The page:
Ryan, the son of former Mayor Charlie Ryan, had served a decade on the Council from 1994 to 2003 before returning in 2017. After Shea’s announcement, most assumed a wide-open race would ensue—few expected Ryan to drop down. Instead Ryan sought the seat, essentially clearing field but for the already-running Davila.
Although it covers a smaller territory, winning reelection at-large may been easier for Ryan. In the head-to-head, it appears Davila simply outworked him.
Up in Holyoke, the big question to finance two new middle schools went down nearly 2-1. The measure would have allowed the city to raise property tax revenue beyond the limits of Proposition 2 ½ to make debt payments. Supporters pitched it as an investment in the future.
Opponents, with financial assistance from the Holyoke Mall’s owner, argued it was unaffordable. Led by former Council President Kevin Jourdain, almost reveling his return to Holyoke supervillainy, they also picked apart the measure’s details. Among the digs was alleging simplistically if not always accurately, that Holyoke state was shortchanging reimbursement relative to other communities.
Holyoke Council seats were open at-large and in Ward 4 after Daniel Bresnahan and Jossie Valentin, respectively, retired. Howard Greaney, squeezed out amid Council shrinkage in 2017, snagged the at-large seat. Libby Hernandez will succeed Valentin in Ward 4. Mayor Alex Morse was not up for reelection this year.
Across the river in Chicopee all incumbents won reelection despite challenges across the city. Lucjan Galecki will succeed Vieau in Ward 3.
The race for Chicopee mayor had seemingly become another proxy battle like those Kos and his predecessor Michael Bissonnette had waged. Indeed, Bissonnette had sought a comeback, but was eliminated in the preliminary. Vieau was tight was Kos and received his endorsement. Morissette, by contrast, offered a counternarrative of Kos’s reign noting administrative missteps and crime.
It became a spirited and sometimes rocky battle. Morissette was a first-time candidate and Vieau endured his toughest race in years. Vieau supporters, a mix of Chicopee’s old guard and several of its reformers, were thrilled. They expressed hope Vieau could begin to heal divisions that Kos had failed to mend.
Westfield’s photo finish mayoral race may be the biggest talk of the Valley now. Humason’s apparent, but narrow win over McCabe differed radically different from what many expected when he first leapt into the race. Always a popular figure in Westfield, first as state rep for 11 years and then as senator for six, most assumed the Whip City would welcome Humason into City Hall with open arms.
Instead, the race turned into a slog. A majority of voters picked somebody else in the preliminary. Perhaps voters were tired the chummy, bipartisan, back-and-forth nature of Westfield politics. McCabe had a relative river of money that, while not quite at pace with Humason, kept the race close. A SuperPAC aligned with Governor Baker dumped thousands more into the race to help Humason.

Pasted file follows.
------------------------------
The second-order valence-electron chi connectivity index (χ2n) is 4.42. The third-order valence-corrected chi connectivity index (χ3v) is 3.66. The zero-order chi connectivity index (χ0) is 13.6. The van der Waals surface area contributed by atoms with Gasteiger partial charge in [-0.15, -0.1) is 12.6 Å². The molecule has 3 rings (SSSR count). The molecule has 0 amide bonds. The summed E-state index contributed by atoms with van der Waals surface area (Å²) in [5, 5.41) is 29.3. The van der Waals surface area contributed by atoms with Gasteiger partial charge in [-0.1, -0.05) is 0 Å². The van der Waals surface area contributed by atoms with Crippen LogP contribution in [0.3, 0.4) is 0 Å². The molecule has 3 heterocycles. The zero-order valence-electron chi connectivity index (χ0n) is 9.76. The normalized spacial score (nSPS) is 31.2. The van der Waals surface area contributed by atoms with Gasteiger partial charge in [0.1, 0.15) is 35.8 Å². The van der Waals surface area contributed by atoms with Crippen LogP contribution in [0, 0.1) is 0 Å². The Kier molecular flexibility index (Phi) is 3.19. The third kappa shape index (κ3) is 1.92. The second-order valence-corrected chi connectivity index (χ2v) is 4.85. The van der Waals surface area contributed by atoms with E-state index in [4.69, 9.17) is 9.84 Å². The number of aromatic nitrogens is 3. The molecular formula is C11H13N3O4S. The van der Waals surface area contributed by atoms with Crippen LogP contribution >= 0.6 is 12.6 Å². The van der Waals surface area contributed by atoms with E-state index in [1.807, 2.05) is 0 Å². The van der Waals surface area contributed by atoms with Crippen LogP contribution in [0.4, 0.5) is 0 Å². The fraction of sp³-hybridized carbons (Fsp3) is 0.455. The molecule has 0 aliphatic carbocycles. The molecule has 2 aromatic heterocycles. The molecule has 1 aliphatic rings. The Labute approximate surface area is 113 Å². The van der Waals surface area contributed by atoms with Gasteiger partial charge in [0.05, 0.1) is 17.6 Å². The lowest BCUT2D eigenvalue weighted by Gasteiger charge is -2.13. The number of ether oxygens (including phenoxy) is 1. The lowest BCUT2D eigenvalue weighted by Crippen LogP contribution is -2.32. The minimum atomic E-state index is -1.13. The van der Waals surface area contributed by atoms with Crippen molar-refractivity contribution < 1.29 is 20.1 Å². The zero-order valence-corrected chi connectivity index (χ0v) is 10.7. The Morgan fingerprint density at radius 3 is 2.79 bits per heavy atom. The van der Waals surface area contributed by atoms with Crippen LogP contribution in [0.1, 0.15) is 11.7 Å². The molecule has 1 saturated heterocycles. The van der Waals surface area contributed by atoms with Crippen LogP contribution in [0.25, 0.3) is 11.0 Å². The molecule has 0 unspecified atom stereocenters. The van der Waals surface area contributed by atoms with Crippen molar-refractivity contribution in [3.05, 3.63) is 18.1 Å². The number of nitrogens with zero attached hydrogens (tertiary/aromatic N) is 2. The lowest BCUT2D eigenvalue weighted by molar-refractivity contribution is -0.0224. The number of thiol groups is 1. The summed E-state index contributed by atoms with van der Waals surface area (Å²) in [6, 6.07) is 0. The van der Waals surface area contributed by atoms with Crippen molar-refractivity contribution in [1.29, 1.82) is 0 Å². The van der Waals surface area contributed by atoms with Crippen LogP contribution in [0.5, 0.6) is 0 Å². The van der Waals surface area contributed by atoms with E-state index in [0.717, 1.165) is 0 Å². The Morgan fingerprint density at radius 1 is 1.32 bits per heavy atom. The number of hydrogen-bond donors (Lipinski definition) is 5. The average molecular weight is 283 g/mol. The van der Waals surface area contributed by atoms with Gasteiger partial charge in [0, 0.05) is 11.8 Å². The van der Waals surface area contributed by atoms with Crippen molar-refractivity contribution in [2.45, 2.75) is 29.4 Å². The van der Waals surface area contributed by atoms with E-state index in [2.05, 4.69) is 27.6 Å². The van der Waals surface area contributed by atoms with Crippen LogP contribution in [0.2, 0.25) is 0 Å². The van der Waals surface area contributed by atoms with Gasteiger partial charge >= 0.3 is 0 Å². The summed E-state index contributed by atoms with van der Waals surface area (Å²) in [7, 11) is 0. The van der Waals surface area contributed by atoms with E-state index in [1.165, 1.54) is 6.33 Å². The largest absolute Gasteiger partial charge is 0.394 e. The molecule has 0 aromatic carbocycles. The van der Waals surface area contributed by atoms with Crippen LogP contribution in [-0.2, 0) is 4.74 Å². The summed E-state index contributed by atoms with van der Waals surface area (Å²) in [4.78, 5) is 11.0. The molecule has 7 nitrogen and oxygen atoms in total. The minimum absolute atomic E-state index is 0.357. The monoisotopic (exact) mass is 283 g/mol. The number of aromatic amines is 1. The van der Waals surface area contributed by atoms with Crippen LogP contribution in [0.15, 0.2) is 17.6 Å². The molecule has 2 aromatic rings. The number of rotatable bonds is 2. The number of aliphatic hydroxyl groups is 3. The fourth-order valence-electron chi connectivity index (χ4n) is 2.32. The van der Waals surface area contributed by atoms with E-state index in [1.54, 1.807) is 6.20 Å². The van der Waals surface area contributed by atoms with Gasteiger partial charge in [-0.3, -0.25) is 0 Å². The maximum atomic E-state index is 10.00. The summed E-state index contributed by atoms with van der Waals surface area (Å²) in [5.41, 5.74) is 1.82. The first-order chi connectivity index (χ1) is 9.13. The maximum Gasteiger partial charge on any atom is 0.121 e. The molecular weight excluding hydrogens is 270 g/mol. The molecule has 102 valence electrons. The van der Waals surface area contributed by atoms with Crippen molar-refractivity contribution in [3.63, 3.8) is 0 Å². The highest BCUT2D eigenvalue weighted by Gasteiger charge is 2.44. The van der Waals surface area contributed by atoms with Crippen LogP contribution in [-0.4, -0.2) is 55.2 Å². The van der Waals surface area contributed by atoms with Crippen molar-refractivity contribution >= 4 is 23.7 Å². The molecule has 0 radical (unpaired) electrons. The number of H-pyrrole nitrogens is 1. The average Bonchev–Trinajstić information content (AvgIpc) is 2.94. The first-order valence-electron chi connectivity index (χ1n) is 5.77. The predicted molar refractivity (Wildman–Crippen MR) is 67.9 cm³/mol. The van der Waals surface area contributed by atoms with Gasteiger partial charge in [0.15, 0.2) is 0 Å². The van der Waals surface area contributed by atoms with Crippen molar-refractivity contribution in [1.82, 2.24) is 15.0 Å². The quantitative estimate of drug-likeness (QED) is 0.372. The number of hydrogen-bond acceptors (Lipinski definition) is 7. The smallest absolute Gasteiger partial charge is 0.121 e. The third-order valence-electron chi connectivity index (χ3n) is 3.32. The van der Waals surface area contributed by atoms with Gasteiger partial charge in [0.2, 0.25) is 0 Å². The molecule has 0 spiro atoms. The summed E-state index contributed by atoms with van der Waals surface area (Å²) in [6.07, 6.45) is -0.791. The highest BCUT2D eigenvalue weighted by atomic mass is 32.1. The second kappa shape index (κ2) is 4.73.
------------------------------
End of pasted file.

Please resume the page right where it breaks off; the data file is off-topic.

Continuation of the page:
Assuming the results hold, it is not clear when Humason will resign from the Senate. Once he transmits his intention to resign to Senate President Karen Spilka, she and Secretary of State can begin planning a special election date. No serious contenders besides Velis have been floated, though Republicans are expected to field a challenger. For months now, Velis has been wooing Democrats—and voters generally—in the sprawling district that runs from Agawam to Easthampton.
In Agawam, an incumbent councilor, Robert McGovern, lost reelection. Two new councilors, Gerald Smith and Mario Tedeschi were elected there. West Springfield welcomed its former Mayor, Edward Sullivan, to an open at-large seat.
Lost amid that excitement was massive shakeup on the Council. Several incumbents jumped between at-large and ward seats to varying degrees of success. However, the most notable shift was the return of Richard Sullivan, a former mayor who left city office over a decade ago to serve in Deval Patrick’s administration. Sullivan, brother to the outgoing mayor, will take up an at-large seat next year.
Back in Springfield, Tuesday’s results will not change city political dynamics. Regardless of outcome, a huge shift in the increasingly tense relationship between mayor and Council was unlikely, absent a Cancel victory. Sarno had tried to field candidates to dislodge un-friendlies and install yesmen. That largely failed before the ballots were even printed.
If anything, the results maintain the status quo or even strengthen the Council’s hand. Curran may be Sarno sympathetic, but Brown is a wildcard and Davila leans toward the Council’s proactive crowd.
The best—or worst—is yet to come.